The glycine cleavage system is comprised of AMT (known as Protein T), GCSH (known as Protein H), DLD (known as Protein L) and GLDC (known as Protein P), all of which work together to catalyze the cleavage and degradation of glycine. GLDC (glycine dehydrogenase ), also known as GCE, GCSP (glycine cleavage system P protein) or HYGN1, is a 1,020 amino acid protein that localizes to the mitochondria and belongs to the gcvP family. GLDC binds to glycine and enables the methylamine group from glycine to be transferred to the Protein T. GLDC exists as a homodimer and utilizes pyridoxal phosphate as a cofactor. Mutations in the gene encoding GLDC leads to nonketotic hyperglycinemia (NKH), also known as glycine encephalopathy (GCE), an autosomal recessive disease characterized by accumulation of a large amount of glycine in body fluid and by severe neurological symptoms.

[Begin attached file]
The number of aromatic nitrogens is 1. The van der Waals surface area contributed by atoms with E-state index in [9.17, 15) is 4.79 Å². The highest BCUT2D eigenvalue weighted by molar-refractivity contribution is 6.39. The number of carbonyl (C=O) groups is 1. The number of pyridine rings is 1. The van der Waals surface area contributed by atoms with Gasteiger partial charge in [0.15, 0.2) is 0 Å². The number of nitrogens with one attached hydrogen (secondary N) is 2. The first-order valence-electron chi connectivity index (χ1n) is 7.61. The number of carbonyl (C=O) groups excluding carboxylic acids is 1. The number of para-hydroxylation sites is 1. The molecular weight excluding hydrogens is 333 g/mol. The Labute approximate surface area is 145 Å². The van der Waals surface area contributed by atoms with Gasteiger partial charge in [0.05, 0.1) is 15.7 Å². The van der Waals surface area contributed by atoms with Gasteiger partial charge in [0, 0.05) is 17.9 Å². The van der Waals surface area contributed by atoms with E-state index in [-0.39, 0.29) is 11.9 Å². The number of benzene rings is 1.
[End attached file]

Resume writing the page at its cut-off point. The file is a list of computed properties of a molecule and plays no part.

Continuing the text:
Synonyms: GCE, GCSP, GCSP_HUMAN, GLDC, Glycine cleavage system P protein, glycine cleavage system protein P, Glycine decarboxylase, glycine decarboxylase P protein, Glycine dehydrogenase decarboxylating mitochondrial, Glycine dehydrogenase [decarboxylating], mitochondrial, Gycine dehydrogenase decarboxylating, HYGN1, MGC138198, MGC138200, NKH.